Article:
The Euro could struggle in 2017 if expectations for another two extensions to the ECB's quantitative easing (asset purchase) programme are announced.
Expectations for the extension of the European Central Bank's asset purchase programme to be extended beyond its March deadline are almost at 100% amongst economists.
Indeed, most see the extension to be announced at the ECB's December 7 meeting.
“We still expect the ECB to extend QE purchases by six months at the meeting in December, given our view on core inflation and the view that the ECB is aware that not extending the programme could trigger a strong sell-off, especially for periphery bond markets. It is still an open question whether the ECB will change the rules regarding purchases,” says Danske Bank’s Chief Analyst Allan Von Mehren.
The strong demand for European bonds will ensure the yields on those bonds remain low which in turn has ensured the Euro struggles to gain traction against the Dollar and even Pound Sterling, as witnessed of late.
But, what is interesting is the argument made by Danske Bank that the ECB will announce another extension to its asset purchase programme in 2017, this in addition to the extension that is likely to be announced in December.
In a client briefing Danske say:
"Looking into next year, we believe there is a more than a 50% likelihood that the QE programme will again be extended, which is not in line with consensus.
"In our view, wage and core inflation will remain too low for the ECB to change its stance on monetary accommodation in mid-2017, implying a third QE extension is likely to be announced.
'Overall, it will be hard for the ECB to bring inflation back towards 2%, as core inflation historically has only added 1.0pp to headline inflation and as the upward trend in particularly the oil price has weakened significantly."
This should cap any Euro strength as we head through 2017.
However, the debate is expected to shift quite quickly beyond the extensions forward-looking markets will be looking ahead to whether the ECB starts laying the ground for the ending of its bond purchase programme.
Danske already see signs from the bond markets that they are pricing in a hike in 2018 with Von Mehren noting:
“We assume that the market will start to focus on this issue (ECB tapering) in 2017 and that it will add to the steepening tendency of both EUR 2Y10Y and 5Y10Y yield curves, in 2017.
“Note in this respect that we have already seen 5Y EUR rates moving some 30bp higher since the start of October and that the market is starting to price a probability of a hike in early 2018.
“We think this is far too early."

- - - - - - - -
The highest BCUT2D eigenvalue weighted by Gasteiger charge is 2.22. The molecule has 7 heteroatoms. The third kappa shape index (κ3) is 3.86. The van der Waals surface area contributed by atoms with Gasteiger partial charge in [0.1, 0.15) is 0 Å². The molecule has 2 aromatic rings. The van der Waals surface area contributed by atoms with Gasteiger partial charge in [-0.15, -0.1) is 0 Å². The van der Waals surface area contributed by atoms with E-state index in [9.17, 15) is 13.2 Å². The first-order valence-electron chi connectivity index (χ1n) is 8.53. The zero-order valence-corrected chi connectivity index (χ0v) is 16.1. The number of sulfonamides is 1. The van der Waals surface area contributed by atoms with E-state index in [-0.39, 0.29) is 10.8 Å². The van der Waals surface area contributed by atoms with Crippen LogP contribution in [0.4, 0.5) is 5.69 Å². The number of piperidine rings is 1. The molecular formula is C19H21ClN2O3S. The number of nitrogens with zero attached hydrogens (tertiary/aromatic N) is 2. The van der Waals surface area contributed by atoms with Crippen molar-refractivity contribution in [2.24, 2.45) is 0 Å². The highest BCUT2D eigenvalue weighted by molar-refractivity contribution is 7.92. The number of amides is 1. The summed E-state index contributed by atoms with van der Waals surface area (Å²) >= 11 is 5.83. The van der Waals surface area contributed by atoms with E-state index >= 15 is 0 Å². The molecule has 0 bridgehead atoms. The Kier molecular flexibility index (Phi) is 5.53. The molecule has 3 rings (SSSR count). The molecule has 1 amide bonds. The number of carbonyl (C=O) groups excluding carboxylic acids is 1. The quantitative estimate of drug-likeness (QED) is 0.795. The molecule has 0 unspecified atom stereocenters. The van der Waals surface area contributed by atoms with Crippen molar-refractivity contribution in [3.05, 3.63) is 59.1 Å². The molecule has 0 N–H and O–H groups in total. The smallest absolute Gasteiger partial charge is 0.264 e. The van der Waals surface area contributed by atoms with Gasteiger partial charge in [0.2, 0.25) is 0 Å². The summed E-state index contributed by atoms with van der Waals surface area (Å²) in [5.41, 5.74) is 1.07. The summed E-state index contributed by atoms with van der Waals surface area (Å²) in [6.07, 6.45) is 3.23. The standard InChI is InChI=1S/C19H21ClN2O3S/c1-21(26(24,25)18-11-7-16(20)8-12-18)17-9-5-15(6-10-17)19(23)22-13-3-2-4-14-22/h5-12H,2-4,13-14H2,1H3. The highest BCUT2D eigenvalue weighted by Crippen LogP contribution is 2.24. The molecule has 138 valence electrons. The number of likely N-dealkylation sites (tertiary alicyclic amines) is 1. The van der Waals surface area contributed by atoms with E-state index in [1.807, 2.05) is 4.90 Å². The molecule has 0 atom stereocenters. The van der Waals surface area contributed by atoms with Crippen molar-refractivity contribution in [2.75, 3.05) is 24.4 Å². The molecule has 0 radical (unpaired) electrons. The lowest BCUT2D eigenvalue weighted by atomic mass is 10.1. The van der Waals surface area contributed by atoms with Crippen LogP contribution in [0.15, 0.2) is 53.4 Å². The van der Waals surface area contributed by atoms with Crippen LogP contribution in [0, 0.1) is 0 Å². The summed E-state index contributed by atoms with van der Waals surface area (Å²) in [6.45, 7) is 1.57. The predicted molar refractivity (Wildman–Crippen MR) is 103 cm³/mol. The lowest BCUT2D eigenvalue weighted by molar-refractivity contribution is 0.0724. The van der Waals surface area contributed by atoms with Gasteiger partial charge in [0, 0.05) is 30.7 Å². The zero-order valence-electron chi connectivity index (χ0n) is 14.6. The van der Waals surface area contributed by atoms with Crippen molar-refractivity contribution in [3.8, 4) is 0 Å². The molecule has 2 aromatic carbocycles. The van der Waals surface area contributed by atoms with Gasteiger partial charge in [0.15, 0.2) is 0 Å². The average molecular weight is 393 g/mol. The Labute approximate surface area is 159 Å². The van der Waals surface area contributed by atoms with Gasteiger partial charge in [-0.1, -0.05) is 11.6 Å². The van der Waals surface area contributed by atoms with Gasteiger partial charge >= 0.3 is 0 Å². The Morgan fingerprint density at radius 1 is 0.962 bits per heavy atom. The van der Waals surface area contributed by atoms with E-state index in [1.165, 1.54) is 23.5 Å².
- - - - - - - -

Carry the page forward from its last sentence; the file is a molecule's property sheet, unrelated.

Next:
Analysts reckon that tapering the asset purchase programme certainly poses risks to their view but their conviction is that the ECB will be of the view inflation remains too week.
"Prominent ECB members including President Mario Draghi have increasingly emphasised the lack of upward pressure on underlying prices, which together with an expected considerable downward revision to the ECB’s core inflation projection, should convince enough of the Governing Council members that it is too early to consider inflation being sustainably high," say Danske.
Forexlive’s Adam Button believes December will be a ‘one and done’ affair.
Commenting on a recent letter from Draghi to another central banker in which he wholeheartedly praises the positive impact on monetary policy on the economy, Button says that:
“To me, when a central banker takes a victory lap, it means they're not going to do more. They're not feeling the pressure and they're satisfied with where they're at.”
Button sees the ECB extending asset purchases one more time in December (for another 6 months beyond the March end date) as well as expanding the eligible criteria for these purchases to ensure the programme can find the assets to meet its objectives.
Draghi sees Risks in his Actions
Boosting the asset purchase programme will be done despite whatever negative side effects the ECB itself sees its programme of hoovering up European bonds as posing.
Record-low borrowing costs are starting to create dangerous imbalances in the economy, Mario Draghi warned European MPs in Brussels on Tuesday.
The President of the European Central Bank says low interest rates have started to lead to excessive risk taking and the build-up of debt, especially in the interest rate-sensitive property market the president of the ECB remarked as he gave testimony to MEPs.
Draghi flagged up “significant vulnerabilities” in the real-estate markets of no less than eight EU countries: the UK, the Netherlands, Sweden, Austria, Denmark, Belgium, Finland, and Luxembourg.